Those who weren’t so sure had to pause. The Indian Covid-19 Task Force, which includes around 20 health professionals, had met at least twice a month. But between January 11 and April 15, the task force did not meet at all, according to three people who knew about their deliberations. Two said the government simply believed the threat was over.
Some scientists have been concerned about the official line that India, a nation of 1.4 billion, is nearing herd immunity, or the point where enough people in the population are immune – either from vaccinations or from previous infections – that the virus can no longer spread easily. VK Paul, head of the Covid-19 task force, said in January that “most of our densely populated counties and cities have been hit by the pandemic”.
According to the three people, the scientists concerned pushed back. Serological studies didn’t necessarily support the idea, they said. Two people familiar with the research said the government selected results that suggest a move towards herd immunity.
The vaccination program lost steam as complacency set in. The Modi government began exporting vaccines made in India in order to gain favor with neighbors who may be tempted to take vaccines from China, New Delhi’s regional rival. The government approved only two vaccines, both made in India to help the country become self-sufficient. Less than two percent of the population received two doses.
Rajeev Chandrasekhar, a spokesman for the BJP, said there were no bottlenecks in the government’s export of vaccines and that “the government had proactively expanded production and procurement from alternative sources.”
When the vaccinations stuttered, Mr. Modi set off for the campaign. Several states held elections, and he focused specifically on West Bengal, a state controlled by an opposition party. By mid-April, Mr. Modi and Amit Shah, the interior minister, fought tirelessly, attracting thousands of people, many of whom were unmasked and packed tightly together. Voting results are expected on Sunday.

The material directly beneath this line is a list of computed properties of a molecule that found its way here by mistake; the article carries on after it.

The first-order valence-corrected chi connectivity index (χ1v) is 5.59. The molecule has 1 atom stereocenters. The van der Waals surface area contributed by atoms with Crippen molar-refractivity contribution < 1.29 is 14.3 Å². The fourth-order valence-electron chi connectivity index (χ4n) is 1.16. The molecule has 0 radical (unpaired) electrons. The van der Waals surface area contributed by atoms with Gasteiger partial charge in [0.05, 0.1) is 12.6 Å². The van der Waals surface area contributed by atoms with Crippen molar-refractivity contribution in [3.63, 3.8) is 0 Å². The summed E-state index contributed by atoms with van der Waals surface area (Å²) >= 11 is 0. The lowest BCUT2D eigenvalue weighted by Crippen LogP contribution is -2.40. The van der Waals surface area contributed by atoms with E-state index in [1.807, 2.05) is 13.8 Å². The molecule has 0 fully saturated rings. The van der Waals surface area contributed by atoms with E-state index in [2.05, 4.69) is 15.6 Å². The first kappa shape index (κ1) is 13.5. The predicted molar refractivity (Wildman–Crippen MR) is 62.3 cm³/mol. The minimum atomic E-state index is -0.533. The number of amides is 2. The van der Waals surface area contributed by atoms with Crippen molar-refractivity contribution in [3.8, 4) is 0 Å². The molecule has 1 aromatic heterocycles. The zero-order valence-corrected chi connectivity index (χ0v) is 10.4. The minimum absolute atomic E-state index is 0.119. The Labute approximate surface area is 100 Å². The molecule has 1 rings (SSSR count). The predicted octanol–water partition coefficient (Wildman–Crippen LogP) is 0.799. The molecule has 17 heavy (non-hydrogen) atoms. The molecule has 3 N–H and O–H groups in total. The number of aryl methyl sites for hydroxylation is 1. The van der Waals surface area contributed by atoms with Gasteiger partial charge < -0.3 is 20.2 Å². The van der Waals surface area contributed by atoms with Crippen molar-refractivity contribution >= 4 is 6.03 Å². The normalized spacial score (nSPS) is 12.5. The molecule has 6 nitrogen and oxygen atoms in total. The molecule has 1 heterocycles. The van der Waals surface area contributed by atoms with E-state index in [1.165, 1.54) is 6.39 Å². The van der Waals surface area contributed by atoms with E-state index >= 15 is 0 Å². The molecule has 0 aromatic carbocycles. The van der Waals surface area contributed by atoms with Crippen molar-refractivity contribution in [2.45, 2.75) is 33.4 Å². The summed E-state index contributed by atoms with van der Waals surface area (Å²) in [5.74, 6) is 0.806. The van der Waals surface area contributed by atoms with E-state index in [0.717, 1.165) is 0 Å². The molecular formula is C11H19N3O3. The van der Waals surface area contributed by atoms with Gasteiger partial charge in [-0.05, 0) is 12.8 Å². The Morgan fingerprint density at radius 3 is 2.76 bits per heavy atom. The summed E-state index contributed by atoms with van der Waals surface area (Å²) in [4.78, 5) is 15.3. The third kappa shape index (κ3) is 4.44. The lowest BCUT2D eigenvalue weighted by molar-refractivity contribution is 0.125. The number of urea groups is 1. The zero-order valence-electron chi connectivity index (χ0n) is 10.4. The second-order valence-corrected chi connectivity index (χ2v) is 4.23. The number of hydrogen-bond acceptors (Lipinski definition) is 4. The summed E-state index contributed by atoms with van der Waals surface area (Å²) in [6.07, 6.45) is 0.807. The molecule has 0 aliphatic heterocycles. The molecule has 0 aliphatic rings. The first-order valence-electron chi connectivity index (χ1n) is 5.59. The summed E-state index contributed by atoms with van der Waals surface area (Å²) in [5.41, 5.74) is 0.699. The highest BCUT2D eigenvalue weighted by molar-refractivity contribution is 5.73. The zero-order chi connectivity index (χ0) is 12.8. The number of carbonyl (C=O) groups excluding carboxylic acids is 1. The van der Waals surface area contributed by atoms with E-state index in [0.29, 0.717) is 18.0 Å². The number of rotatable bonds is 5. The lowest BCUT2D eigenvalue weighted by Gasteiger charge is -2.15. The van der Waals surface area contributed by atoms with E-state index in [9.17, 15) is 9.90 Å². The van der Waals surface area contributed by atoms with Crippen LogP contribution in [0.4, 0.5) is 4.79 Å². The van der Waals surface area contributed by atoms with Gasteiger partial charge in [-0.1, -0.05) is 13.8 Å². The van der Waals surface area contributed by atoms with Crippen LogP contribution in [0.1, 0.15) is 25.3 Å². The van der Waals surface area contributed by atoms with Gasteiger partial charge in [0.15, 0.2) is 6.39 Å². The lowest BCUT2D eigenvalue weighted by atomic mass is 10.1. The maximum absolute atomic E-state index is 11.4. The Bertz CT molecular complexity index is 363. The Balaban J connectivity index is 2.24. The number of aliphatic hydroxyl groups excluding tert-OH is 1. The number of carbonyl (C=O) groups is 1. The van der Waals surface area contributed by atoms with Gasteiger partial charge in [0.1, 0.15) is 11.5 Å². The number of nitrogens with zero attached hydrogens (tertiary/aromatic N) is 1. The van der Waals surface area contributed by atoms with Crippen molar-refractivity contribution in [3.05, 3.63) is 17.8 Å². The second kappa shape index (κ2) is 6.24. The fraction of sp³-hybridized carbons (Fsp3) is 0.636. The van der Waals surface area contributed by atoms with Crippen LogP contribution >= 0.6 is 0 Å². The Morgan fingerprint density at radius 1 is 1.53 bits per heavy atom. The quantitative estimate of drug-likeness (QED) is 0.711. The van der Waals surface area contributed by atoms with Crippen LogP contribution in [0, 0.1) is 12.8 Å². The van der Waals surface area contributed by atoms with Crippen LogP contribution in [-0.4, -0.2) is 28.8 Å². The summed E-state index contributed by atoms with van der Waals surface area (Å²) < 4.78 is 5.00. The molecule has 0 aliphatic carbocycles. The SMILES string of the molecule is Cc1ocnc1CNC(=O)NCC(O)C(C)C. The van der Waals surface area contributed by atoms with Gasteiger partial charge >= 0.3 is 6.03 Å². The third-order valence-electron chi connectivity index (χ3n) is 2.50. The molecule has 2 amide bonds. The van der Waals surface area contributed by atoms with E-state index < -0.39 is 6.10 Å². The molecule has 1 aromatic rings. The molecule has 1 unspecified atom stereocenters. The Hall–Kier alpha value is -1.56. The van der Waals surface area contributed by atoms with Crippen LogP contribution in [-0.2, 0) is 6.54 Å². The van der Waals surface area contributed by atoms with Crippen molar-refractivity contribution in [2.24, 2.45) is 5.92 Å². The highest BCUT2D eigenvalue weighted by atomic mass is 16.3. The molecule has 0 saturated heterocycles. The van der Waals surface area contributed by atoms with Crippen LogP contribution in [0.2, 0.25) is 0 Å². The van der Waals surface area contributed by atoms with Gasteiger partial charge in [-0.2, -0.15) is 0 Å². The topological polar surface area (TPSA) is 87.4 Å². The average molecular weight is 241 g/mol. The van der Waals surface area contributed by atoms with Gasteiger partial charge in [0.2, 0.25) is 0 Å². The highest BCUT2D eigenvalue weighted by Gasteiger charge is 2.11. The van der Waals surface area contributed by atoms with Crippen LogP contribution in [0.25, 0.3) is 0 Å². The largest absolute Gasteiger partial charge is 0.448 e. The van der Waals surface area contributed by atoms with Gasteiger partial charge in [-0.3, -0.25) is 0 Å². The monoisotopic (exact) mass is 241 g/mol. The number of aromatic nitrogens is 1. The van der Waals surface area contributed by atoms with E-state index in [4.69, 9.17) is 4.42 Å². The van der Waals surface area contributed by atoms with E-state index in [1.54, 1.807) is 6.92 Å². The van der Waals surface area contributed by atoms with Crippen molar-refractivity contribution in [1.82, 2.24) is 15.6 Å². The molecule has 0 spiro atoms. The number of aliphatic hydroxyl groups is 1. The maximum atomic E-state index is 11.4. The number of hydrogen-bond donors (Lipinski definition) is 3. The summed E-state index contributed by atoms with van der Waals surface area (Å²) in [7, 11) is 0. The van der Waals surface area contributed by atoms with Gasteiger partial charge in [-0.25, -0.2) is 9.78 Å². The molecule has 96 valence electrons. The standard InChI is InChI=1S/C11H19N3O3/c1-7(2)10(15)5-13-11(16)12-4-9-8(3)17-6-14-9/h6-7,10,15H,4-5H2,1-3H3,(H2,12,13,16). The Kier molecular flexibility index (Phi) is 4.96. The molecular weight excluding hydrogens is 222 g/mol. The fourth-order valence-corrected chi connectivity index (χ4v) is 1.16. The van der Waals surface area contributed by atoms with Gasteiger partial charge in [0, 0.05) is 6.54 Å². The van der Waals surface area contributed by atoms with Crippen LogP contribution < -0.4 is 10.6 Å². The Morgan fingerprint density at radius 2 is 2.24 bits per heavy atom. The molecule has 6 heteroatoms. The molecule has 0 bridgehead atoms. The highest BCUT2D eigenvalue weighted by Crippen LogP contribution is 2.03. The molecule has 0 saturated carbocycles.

Although health experts warned of the risks, Mr. Modi, a staunch activist, appeared to draw strength from the rallies. He told one in mid-April, when India exceeded 200,000 new infections a day, how happy he was to “see only people and people and nothing else”.
While several factors are at play, and new, more dangerous variants of the virus may be involved, many people blame the choices. In a recent hearing, a judge told an Indian Electoral Commission attorney that “your officers should be booked for murder.”
In another court hearing in Delhi, after a lawyer representing the local government complained that Mr. Modi’s government was not doing enough to address the acute lack of oxygen, the country’s attorney general replied, “Let’s try not to crybaby to be.”
Mr Modi is likely to stay in power thanks to weak opposition and his ability to fuel his nationalist base in Hindu. Even his image has changed; Mr. Modi lost the baseball cap and chic sunglasses he wore a year ago, and his hair and beard grew long, reminiscent of a Hindu sage.
“He’s just a unique political animal,” said Milan Vaishnav, director of the Carnegie Endowment for International Peace’s South Asia program. “He has that charisma, an attraction, a magnetism, a very compelling personal story, and he has tremendous personal credibility to the average voter.”
Even now, Mr. Vaishnav added, “People like Modi and they will find ways to justify this.”